by Jason Scott
Even without a threshold, a small party or an independent would need about 1% of the total provincial vote to possibly win a BMP Senate seat in Ontario or Quebec. But a province with fewer seats has an inherent threshold that is a function of the total seats for that province. In fact a party would need more than 2% of the vote to guarantee a seat in Alberta or British Columbia; 5% in Saskatchewan or the Maritime provinces; almost 8% in Newfoundland and Labrador; and more than 12% in Prince Edward Island. The territories, with just one Commons and one Senate seat each, will not see a “fringe” candidate unless he or she has a lot of popular support, in which case he or she deserves a seat to represent those Canadians.
Simulations run for seven previous elections show just two “Other” Senators in a BMP Senate, which happen to demonstrate the extreme cases:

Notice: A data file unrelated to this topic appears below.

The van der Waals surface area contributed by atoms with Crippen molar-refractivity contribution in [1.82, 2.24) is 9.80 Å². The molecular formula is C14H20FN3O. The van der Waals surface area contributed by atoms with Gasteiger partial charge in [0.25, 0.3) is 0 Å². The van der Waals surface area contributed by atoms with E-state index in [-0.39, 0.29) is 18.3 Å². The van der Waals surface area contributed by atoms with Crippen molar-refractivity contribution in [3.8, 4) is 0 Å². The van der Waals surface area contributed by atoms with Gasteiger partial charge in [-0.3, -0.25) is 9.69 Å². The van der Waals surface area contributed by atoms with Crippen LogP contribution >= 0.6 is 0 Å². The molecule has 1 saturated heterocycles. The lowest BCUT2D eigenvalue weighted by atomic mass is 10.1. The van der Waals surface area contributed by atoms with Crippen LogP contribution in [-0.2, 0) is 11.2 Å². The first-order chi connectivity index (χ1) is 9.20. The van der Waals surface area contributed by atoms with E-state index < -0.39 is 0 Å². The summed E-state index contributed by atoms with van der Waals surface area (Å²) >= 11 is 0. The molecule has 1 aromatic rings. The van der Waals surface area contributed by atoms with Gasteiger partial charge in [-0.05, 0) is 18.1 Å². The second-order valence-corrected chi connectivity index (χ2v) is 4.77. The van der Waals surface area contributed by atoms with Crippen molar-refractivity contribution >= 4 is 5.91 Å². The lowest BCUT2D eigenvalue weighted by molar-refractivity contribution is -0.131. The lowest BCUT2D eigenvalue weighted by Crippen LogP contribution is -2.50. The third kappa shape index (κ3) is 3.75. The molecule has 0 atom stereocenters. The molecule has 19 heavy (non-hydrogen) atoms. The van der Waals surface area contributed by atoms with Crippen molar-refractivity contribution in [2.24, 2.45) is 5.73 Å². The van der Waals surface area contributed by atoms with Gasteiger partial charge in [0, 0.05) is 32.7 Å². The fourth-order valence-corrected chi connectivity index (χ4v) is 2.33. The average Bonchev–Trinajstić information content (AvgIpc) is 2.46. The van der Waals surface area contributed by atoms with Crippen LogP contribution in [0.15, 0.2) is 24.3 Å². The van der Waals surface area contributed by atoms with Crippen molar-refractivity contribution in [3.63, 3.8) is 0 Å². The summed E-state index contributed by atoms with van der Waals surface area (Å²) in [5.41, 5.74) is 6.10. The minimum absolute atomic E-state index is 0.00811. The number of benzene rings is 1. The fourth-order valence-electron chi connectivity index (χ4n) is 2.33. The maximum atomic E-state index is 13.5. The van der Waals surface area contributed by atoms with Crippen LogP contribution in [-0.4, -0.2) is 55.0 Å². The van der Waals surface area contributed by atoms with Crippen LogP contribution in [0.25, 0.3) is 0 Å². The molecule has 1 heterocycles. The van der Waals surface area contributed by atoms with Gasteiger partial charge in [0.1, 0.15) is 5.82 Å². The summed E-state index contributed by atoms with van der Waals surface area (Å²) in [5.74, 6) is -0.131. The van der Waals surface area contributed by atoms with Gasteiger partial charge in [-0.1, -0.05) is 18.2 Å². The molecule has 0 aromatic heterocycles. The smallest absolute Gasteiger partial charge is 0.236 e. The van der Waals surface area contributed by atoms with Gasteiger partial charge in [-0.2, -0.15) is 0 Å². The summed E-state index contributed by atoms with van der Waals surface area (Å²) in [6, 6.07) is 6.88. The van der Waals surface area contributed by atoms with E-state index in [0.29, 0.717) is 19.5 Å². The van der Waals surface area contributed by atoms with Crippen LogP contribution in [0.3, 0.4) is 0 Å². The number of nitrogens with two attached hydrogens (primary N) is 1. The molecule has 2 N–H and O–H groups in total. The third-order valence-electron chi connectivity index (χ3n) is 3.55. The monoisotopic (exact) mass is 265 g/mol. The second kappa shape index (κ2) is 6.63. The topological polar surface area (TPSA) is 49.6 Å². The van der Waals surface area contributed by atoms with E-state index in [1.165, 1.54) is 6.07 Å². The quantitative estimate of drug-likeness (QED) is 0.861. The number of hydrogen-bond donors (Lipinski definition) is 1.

- In 2004, Manitok Thompson, an Independent teacher from Rankin Inlet who finished second with 16% of the vote, would have won the Senate seat for Nunavut under BMP, just beating the NDP and Conservative candidates (with 15% and 14% respectively).
- In 2000, the Marijuana party would have won a single Senate seat for Quebec, with 1.03% of the vote. As noted above, a much larger fraction of the vote would be required in every other province except Ontario.
These two examples notwithstanding, it is generally expected that a more proportional system will lead to more votes for smaller parties and therefore a few members of new parties finally representing small but dedicated constituencies. However, even if all the votes for other parties and independent candidates are combined together, only 18 such “Others” would have been awarded BMP Senate seats over the last seven elections (i.e. 2-3 each on average). That said, a threshold could be imposed, or perhaps provinces could work with Elections Canada to set their own thresholds (see Appendix C for further discussion and simulations of various thresholds).
To conclude, a BMP Senate could see a handful of independent or small party candidates awarded seats, but they will remain a small minority of the 105 Senators.